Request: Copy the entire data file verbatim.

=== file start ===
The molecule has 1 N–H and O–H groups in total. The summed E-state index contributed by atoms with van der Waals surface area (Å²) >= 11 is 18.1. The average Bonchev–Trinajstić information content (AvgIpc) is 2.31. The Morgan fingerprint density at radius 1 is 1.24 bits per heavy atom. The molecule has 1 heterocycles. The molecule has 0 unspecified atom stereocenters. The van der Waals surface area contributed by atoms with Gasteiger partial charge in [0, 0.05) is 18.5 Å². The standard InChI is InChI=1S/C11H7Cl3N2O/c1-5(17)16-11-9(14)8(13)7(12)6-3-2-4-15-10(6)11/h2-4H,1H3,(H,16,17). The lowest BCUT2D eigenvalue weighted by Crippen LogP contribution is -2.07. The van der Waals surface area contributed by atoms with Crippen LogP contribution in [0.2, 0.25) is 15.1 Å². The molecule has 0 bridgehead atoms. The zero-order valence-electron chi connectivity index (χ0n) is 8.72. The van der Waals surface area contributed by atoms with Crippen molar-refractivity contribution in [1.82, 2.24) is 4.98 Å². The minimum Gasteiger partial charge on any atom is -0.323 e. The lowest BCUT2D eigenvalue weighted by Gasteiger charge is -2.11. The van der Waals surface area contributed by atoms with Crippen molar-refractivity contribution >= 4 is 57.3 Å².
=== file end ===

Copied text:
The molecule has 1 N–H and O–H groups in total. The summed E-state index contributed by atoms with van der Waals surface area (Å²) >= 11 is 18.1. The average Bonchev–Trinajstić information content (AvgIpc) is 2.31. The Morgan fingerprint density at radius 1 is 1.24 bits per heavy atom. The molecule has 1 heterocycles. The molecule has 0 unspecified atom stereocenters. The van der Waals surface area contributed by atoms with Gasteiger partial charge in [0, 0.05) is 18.5 Å². The standard InChI is InChI=1S/C11H7Cl3N2O/c1-5(17)16-11-9(14)8(13)7(12)6-3-2-4-15-10(6)11/h2-4H,1H3,(H,16,17). The lowest BCUT2D eigenvalue weighted by Crippen LogP contribution is -2.07. The van der Waals surface area contributed by atoms with Crippen LogP contribution in [0.2, 0.25) is 15.1 Å². The molecule has 0 bridgehead atoms. The zero-order valence-electron chi connectivity index (χ0n) is 8.72. The van der Waals surface area contributed by atoms with Crippen molar-refractivity contribution in [1.82, 2.24) is 4.98 Å². The minimum Gasteiger partial charge on any atom is -0.323 e. The lowest BCUT2D eigenvalue weighted by Gasteiger charge is -2.11. The van der Waals surface area contributed by atoms with Crippen molar-refractivity contribution >= 4 is 57.3 Å².